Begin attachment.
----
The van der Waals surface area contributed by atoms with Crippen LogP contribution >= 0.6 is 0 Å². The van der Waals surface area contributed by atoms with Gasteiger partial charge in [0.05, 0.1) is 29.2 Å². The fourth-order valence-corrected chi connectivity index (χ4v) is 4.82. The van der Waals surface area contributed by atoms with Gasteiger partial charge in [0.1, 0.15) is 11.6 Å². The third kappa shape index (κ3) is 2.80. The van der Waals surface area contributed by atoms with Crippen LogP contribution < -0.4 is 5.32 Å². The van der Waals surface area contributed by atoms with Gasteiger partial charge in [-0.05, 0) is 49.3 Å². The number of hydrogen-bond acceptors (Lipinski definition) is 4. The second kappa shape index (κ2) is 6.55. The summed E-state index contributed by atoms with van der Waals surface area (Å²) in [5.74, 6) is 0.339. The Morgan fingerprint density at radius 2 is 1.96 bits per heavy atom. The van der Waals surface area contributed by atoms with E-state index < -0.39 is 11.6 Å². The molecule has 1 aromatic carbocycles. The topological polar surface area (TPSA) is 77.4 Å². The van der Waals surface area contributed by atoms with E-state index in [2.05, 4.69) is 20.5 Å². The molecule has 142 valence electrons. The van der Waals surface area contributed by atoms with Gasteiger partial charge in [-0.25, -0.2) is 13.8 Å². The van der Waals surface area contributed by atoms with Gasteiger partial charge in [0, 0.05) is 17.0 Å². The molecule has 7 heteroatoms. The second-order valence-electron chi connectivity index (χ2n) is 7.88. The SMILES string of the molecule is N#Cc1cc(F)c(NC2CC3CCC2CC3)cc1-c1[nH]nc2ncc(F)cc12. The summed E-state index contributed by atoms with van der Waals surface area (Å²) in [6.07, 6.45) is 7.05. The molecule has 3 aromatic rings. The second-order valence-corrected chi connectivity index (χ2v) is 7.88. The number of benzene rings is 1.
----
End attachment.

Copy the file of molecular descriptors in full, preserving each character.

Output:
The van der Waals surface area contributed by atoms with Crippen LogP contribution >= 0.6 is 0 Å². The van der Waals surface area contributed by atoms with Gasteiger partial charge in [0.05, 0.1) is 29.2 Å². The fourth-order valence-corrected chi connectivity index (χ4v) is 4.82. The van der Waals surface area contributed by atoms with Gasteiger partial charge in [0.1, 0.15) is 11.6 Å². The third kappa shape index (κ3) is 2.80. The van der Waals surface area contributed by atoms with Crippen LogP contribution < -0.4 is 5.32 Å². The van der Waals surface area contributed by atoms with Gasteiger partial charge in [-0.05, 0) is 49.3 Å². The number of hydrogen-bond acceptors (Lipinski definition) is 4. The second kappa shape index (κ2) is 6.55. The summed E-state index contributed by atoms with van der Waals surface area (Å²) in [5.74, 6) is 0.339. The Morgan fingerprint density at radius 2 is 1.96 bits per heavy atom. The van der Waals surface area contributed by atoms with E-state index < -0.39 is 11.6 Å². The molecule has 1 aromatic carbocycles. The topological polar surface area (TPSA) is 77.4 Å². The van der Waals surface area contributed by atoms with E-state index in [2.05, 4.69) is 20.5 Å². The molecule has 142 valence electrons. The van der Waals surface area contributed by atoms with Gasteiger partial charge in [-0.25, -0.2) is 13.8 Å². The van der Waals surface area contributed by atoms with Gasteiger partial charge in [0, 0.05) is 17.0 Å². The molecule has 7 heteroatoms. The second-order valence-electron chi connectivity index (χ2n) is 7.88. The SMILES string of the molecule is N#Cc1cc(F)c(NC2CC3CCC2CC3)cc1-c1[nH]nc2ncc(F)cc12. The summed E-state index contributed by atoms with van der Waals surface area (Å²) in [6.07, 6.45) is 7.05. The molecule has 3 aromatic rings. The second-order valence-corrected chi connectivity index (χ2v) is 7.88. The number of benzene rings is 1.